JT: By “neutral,” I mean that it is just a momentum gauge. We actually saw a decline in the IDW, or a real deflation, for a few months after the Lehman Brothers crash in 2008. Huge amounts of money, trillions and trillions of dollars of stimulus pumped into the economy, have managed to get it back up to the positive 50%-plus you noted. Now, it seems that we could be topping out. What we’ve seen is a rise in commodity speculation and games played by Wall Street—not a substantial rise in the real economy globally.
TGR: Recently, companies like Apple, Morgan Stanley and AT&T have all posted really strong earnings. That sounds like growth to me.
JT: Look at the economic statistics. Look at the unemployment numbers. I’m not saying that that top 20% isn’t going to do better. They are. Quite frankly, we have a fascist economic system and it’s becoming more and more so because the people who are really calling the shots are getting stronger.
TGR: Do you worry about marginalizing yourself by labeling this system a fascist economy?
JT: Go to the definition of fascism: government and corporate entities in bed together. What about the bankers getting bailed out at the expense of the poor? Is that good for poor people? Is that good for middle-class people? You might think it is. That’s the game. That’s the propaganda that we’ve been fed. I don’t buy it. The top banks, those that are “too big to fail,” know full well that they can enter into the next risky business and always get bailed out.
TGR: You had a conversation with Ian McAvity, the author of the Deliberations on World Markets newsletter, who suggested that we are in a secular bear market that dates back to 2000. He believes the Dow Jones Industrial Average will ultimately fall below its March 2009 lows. What do you make of Mr. McAvity’s projection?
JT: I think we are in a secular bear market. I’m not absolutely sure that we’ll see the nominal lows of 2009. In fact, if you look at what the equity market has done via gold, you’ll see that we are in a heck of a bear market right now in terms of the Dow Jones. In terms of purchasing power, there’s going to continue to be a decline in the wealth of the Dow.
TGR: What will be the impact of all this on gold and silver? There’s certainly been an unusually good run in July.
JT: I focus on the bigger picture. I look at the long-term secular moves. There have been 10 straight years of bull markets in silver and gold. I don’t know how much longer it’s got to run, but I think that it will keep running as long as the global economic picture remains unstable. The whole global system is in disarray right now. We have a system that’s broken. That’s why I don’t care whether the economy goes into a hyperinflation or deflation—gold has to be the cornerstone of a portfolio to preserve wealth. Investors want to own real money. They want to own what the markets have determined to be money over centuries: gold and silver. Fiat currencies have always failed. The U.S. dollar will eventually fail. This is a perfect storm for gold and silver.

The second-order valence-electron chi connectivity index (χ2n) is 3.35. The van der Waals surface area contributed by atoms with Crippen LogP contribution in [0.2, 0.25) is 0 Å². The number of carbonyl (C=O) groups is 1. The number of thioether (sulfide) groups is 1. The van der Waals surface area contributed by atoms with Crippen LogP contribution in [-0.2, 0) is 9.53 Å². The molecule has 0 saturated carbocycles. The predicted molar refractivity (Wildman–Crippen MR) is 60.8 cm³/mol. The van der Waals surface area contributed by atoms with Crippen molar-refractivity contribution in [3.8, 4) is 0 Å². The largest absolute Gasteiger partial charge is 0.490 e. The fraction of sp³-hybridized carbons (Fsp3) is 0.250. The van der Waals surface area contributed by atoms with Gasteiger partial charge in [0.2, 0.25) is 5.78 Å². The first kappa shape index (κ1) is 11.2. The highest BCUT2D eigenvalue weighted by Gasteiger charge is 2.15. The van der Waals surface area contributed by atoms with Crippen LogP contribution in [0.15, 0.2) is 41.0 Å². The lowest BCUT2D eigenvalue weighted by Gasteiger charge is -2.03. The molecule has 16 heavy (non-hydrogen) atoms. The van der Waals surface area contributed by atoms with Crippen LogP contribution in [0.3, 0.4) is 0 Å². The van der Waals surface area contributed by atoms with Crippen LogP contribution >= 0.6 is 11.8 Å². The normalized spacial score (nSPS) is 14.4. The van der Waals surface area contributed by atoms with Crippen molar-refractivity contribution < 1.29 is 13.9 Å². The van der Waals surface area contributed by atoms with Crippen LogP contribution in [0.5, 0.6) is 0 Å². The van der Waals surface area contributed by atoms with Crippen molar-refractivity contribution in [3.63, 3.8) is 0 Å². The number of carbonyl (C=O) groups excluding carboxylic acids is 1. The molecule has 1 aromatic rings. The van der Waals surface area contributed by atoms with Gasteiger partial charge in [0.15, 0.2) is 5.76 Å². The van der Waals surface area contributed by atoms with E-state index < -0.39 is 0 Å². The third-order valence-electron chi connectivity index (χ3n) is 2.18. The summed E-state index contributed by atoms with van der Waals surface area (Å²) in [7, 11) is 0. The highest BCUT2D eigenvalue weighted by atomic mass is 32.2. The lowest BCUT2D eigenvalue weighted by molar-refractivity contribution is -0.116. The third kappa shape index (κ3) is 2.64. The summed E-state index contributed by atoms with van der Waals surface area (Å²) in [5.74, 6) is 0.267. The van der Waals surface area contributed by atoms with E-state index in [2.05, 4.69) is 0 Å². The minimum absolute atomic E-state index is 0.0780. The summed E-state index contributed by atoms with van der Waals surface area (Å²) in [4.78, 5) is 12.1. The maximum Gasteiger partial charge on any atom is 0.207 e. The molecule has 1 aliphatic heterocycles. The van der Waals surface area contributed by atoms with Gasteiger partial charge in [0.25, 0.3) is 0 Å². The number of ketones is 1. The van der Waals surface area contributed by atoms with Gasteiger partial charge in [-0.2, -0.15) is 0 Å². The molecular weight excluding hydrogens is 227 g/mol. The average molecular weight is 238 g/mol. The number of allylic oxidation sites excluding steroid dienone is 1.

TGR: Your model portfolio recently consisted of about one-third speculative mining equities. Why do you dedicate such a large position to one of the riskiest sectors of the market?
JT: I don’t think it is one of the riskiest sectors in this market. During the last 10 years, we’ve had triple-digit gains very frequently in those kinds of securities. Yes, we’ve had a soft patch in gold and silver stocks, which have not kept up with bullion markets. But they will. I remain very bullish on this sector because the majors need the juniors to replenish their resources and reserves. The large companies produce many millions of ounces of gold per year. They are not very good at replacing those ounces.
I caution my subscribers not to back up the truck and buy one or two of these stocks, but to spread out their portfolios and limit their allocation to about 5% of any one name. Taken as a basket, these types of companies will enhance returns very significantly, as they have over the last 8 to 10 years.
TGR: Another financial collapse could force some mining companies lacking adequate cash reserves to go out of business. You suggest searching for companies with plenty of cash, low burn rates and good management.
JT: I prefer companies that are project generators or prospect generators. Riverside Resources Inc. (TSX:RRI), Millrock Resources Inc. (TSX.V:MRO) and Yale Resources Ltd. (TSX:YLL) are very careful about how they spend their money. Yale uses its intellectual capital to find good prospects. Then it lets other companies take those risks and put money in the ground to pull out these deposits.
I like the new producers that are producing cash flow. Dynacor Gold Mines Inc. (TSX:DNG) is a new producer doing custom milling for companies in Peru. It is selling at about three times cash flow, but has lots of growth potential. It also has some exploration potential that looks extremely good.
Among the silver mining companies, Alexco Resource Corp. (TSX:AXR; NYSE.A:AXU) in the Yukon is earning very nice profits with huge upside right out of the gate. It has exploration and production potential.
Great Panther Silver Ltd. (TSX:GPR; NYSE.A:GPL) is also cash flow positive.
TGR: Great Panther is a company that would see immediate benefits from a rise in the silver price. It recently acquired new concessions near its existing mines in Mexico. Do you have any idea how long it might be before it starts drilling those?